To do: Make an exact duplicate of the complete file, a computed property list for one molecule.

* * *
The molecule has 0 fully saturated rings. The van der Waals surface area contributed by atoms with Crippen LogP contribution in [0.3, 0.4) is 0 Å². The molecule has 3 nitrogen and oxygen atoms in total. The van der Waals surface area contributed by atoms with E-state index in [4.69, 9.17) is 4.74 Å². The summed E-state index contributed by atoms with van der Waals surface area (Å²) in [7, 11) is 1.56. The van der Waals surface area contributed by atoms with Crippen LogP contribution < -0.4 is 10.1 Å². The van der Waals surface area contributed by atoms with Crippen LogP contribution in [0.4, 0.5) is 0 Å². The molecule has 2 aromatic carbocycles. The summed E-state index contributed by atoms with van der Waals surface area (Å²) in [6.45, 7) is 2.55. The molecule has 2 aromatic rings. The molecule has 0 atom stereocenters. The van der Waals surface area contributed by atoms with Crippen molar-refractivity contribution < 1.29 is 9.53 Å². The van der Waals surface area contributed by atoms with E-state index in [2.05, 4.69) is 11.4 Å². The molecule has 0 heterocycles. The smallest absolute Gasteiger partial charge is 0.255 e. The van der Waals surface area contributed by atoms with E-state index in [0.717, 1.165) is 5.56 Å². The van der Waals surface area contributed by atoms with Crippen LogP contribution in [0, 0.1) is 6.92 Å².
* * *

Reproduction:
The molecule has 0 fully saturated rings. The van der Waals surface area contributed by atoms with Crippen LogP contribution in [0.3, 0.4) is 0 Å². The molecule has 3 nitrogen and oxygen atoms in total. The van der Waals surface area contributed by atoms with E-state index in [4.69, 9.17) is 4.74 Å². The summed E-state index contributed by atoms with van der Waals surface area (Å²) in [7, 11) is 1.56. The van der Waals surface area contributed by atoms with Crippen LogP contribution < -0.4 is 10.1 Å². The van der Waals surface area contributed by atoms with Crippen LogP contribution in [0.4, 0.5) is 0 Å². The molecule has 2 aromatic carbocycles. The summed E-state index contributed by atoms with van der Waals surface area (Å²) in [6.45, 7) is 2.55. The molecule has 2 aromatic rings. The molecule has 0 atom stereocenters. The van der Waals surface area contributed by atoms with Crippen molar-refractivity contribution < 1.29 is 9.53 Å². The van der Waals surface area contributed by atoms with E-state index in [2.05, 4.69) is 11.4 Å². The molecule has 0 heterocycles. The smallest absolute Gasteiger partial charge is 0.255 e. The van der Waals surface area contributed by atoms with E-state index in [0.717, 1.165) is 5.56 Å². The van der Waals surface area contributed by atoms with Crippen LogP contribution in [0, 0.1) is 6.92 Å².